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Today's Top News
Voting Rights Under Attack
In an incendiary new report, "Rig the Vote: How a National Effort to Attack Voting Rights Landed in Wisconsin", the Center for Media and Democracy and Citizen Action of Wisconsin Education Fund show how Republicans and rightwing groups across the country are working to undermine elections and ensure a Republican lock on electoral college votes in states that have historically voted Democratic.
Among the nefarious vote-rigging efforts explored in the report: Republicans hope to take their gerrymandered redistricting plans nationwide--changing the rules so that electoral votes in swing states are awarded based on Congressional districts, not popular vote totals.
This could guarantee that Republican candidates like Mitt Romney, even as they lose the popular vote, get enough electoral votes to become President against the will of the majority of American voters.
In 2010, Republican legislatures were able to redraw Congressional districts to heavily favor Republican candidates in states where the popular vote historically goes to Democrats.
Now, in Wisconsin, Virginia, Pennsylvania, Michigan, Ohio, and Florida, all of which went for Obama in 2012, Republican-controlled state legislatures are pushing forward plans to change the system to award electoral votes by Congressional district.
Had those plans been in place in 2012, the report finds, "Mitt Romney would have won the Presidency."
In case there is any doubt about why Republicans are pursuing this scheme, the report quotes Republican National Committee Chair Reince Priebus, who "stated explicitly that the plan is only intended for 'states that have been consistently blue that are fully controlled red.'"
In red states like Texas, where the same strategy might yield a few electoral votes for Democrats, the legislature is not pursuing it.
The report focuses specifically on Wisconsin--but the vote-rigging schemes it outlines are the same across the country.
That's because they are the product of a coordinated strategy by national rightwing groups--not homegrown politics.
Most of the bills discussed in the report were written by the American Legislative Exchange Council, which pushes rightwing and corporate interests in all the states.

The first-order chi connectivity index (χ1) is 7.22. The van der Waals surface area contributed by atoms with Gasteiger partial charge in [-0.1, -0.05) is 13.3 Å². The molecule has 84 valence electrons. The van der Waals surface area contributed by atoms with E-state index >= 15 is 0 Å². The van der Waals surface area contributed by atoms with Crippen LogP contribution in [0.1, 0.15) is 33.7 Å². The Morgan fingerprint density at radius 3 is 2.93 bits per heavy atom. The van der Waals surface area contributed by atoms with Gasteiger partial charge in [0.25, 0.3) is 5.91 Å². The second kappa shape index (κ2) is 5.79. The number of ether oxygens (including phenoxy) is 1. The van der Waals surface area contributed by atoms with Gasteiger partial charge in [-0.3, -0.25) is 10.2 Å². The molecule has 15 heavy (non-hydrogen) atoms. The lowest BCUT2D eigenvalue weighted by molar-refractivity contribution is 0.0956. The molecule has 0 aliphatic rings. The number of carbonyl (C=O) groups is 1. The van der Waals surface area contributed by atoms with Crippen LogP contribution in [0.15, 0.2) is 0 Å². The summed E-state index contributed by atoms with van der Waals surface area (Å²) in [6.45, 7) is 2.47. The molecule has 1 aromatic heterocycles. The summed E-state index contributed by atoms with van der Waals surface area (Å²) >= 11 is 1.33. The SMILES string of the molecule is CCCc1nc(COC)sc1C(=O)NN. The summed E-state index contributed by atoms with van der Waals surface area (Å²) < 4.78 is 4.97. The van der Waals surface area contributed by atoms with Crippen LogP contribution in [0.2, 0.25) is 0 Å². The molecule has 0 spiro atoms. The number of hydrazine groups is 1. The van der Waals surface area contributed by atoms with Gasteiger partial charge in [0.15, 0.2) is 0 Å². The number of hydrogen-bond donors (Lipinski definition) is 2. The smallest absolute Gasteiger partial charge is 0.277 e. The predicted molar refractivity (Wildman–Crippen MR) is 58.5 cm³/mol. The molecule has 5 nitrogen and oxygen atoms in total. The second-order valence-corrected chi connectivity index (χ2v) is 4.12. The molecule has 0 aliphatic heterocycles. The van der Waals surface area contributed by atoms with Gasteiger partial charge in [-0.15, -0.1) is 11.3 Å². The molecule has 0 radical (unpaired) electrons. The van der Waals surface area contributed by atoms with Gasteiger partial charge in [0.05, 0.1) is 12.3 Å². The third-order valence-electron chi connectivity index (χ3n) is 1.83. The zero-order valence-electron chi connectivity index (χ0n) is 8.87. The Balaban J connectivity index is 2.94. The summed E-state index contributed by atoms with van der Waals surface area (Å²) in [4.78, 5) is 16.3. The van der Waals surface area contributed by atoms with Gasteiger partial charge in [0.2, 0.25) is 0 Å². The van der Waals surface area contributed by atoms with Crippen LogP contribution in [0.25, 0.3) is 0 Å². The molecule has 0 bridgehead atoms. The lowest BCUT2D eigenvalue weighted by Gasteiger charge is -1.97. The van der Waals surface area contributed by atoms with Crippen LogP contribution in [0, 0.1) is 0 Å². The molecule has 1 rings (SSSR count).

ALEC drafted voter I.D. legislation, which has come up in state after state, "shortly after the highest general election turnout in nearly 60 years swept America's first black president into office with strong support from college students and people of color."
In the guise of preventing election fraud, voter I.D.bills, along with bills to end same-day registration, aim to suppress the vote by these same groups.
The state of Wisconsin had both the second-highest voter turnout in the nation in 2008, and some of the best election practices in the United States for 2008 and 2010, according to the Pew Charitable Trusts which praised Wisconsin for the integrity, accuracy, and accessibility of its elections systems.
Yet Republican state officials are currently busy trying to change all that.
Governor Scott Walker has announced his intention to end same-day registration in the state, justifying it on the grounds that it would make life easier for elections clerks.
But, the report notes, municipal clerks throughout the state as well as the state's chief elections officer have made clear that ending same-day registration would create a "bureaucratic morass."
Voters would have to go to the DMV and social service agencies for provisional ballots, and return for a second visit with proof of eligibility.
This system, in addition to burdening voters and elections officials, would make Wisconsin more like the states that scored the lowest in the Pew measure of best election practices--with tens of thousands of provisional ballots delaying results, unresolved elections, and poor turnout.
The same issues arise with the new voter I.D. laws.
In-person voter fraud is practically nil. Yet voter I.D. laws continue to be a priority for state legislatures.
Two Wisconsin judges struck down voter I.D. in the state as an unconstitutional burden on the right to vote since, as the report notes "disenfranchising 300,000 people would not be outweighed by the 'benefits' of stopping a problem that is statistically insignificant."
"The people's fundamental right of suffrage preceded and gave birth to our Constitution," Dane County District Judge Richard Niess wrote in his March decision striking down Wisconsin's voter ID law. "Not the other way around."
The same principle could be applied to all of the Republicans' nefarious vote rigging schemes.